The Wall by Eve Bunting

A boy travels to the Vietnam Veterans Memorial with his father to seek out his grandfather's name. The well-matched text and illustrations are soft but stirring. 



I've preordered Veterans: Heroes in Our Neighborhood to read my class next week. It will be a nice way to introduce the idea that Veterans are part of our community and welcome them in as guest readers.

I like Veterans Day (Rookie Reader) by Jacqueline S. Cotton because it is at a level the students can read on their own. It's part of the Rookie Readers Holidays books.







{click to access and download this FREE Veterans Day Writing Packet}
In honor of Veterans Day I made a writing packet FREEBIE! Like all of my packets, it is differentiated for grades K-5 and to meet the varied needs within your classroom. My hope is that you will use it with your students to help them learn about the important role of the men and women who have served our country and that you will consider using it to send a class book to a Veterans' Hospital or your local American Legion. Here are some found ideas to go with it.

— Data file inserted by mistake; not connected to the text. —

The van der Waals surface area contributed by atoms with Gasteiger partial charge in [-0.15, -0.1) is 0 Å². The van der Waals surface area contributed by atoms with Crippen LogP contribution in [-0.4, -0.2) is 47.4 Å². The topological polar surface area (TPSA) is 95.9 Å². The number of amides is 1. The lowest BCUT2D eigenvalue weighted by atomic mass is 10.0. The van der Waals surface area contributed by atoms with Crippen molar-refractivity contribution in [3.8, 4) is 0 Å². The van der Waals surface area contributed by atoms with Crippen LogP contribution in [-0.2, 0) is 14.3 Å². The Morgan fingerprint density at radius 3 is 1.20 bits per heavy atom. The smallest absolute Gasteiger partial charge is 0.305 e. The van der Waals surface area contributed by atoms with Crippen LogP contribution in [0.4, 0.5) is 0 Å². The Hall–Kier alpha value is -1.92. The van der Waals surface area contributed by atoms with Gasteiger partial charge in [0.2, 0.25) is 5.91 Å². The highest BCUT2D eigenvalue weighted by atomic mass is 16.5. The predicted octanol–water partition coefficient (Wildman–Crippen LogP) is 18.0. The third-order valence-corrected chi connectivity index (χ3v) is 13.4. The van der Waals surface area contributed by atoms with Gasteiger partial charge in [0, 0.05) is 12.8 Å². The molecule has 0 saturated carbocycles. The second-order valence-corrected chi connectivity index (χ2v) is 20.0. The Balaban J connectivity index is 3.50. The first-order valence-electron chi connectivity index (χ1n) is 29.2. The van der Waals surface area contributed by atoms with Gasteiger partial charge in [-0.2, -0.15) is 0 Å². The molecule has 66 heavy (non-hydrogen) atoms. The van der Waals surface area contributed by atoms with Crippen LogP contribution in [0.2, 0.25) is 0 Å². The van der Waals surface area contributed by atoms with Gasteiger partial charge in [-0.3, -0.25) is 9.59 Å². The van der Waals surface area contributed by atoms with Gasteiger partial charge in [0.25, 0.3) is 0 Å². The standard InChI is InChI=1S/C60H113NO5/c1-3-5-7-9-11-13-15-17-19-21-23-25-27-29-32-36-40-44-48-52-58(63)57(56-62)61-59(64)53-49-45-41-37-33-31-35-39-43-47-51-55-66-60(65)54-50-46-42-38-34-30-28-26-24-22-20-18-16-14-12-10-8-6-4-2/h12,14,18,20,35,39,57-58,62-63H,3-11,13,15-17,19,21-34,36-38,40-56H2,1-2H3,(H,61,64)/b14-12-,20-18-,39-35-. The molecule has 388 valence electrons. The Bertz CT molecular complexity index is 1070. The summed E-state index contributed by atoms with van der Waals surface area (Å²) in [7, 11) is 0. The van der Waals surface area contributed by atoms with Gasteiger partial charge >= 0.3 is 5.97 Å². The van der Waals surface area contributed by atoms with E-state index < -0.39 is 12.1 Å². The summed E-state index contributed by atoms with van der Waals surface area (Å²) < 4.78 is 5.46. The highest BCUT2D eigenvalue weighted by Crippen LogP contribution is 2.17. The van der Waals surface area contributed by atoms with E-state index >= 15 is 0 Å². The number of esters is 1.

A fabulous anchor chart that does a great job of explaining Veterans Day and Veterans



Mrs. T created the above cuties using these
FREE VETERAN TEMPLATES 1 and 2


Camo Cupcakes? Yummy!


Love the look of the torn magazine pieces. This would be a good project to do
in class and create cards out of. The cards could then be sent to Veterans' hospitals or to troops currently serving oversees with a letter from the students.

Oh and since I started with a public service announcement, I might as well end with one as well. 

The official spelling is Veterans Day (no apostrophe). From the Department of Veterans Affairs, "Veterans Day does not include an apostrophe but does include an "s" at the end of "veterans" because it is not a day that "belongs" to veterans, it is a day for honoring all veterans."

And I only know this because I needed to look it up because I wasn't sure myself. ;) I'm pretty sure my anchor charts in the past were spelled wrong.

{photo sources: 1 / 2 / 3 / 4 / 5}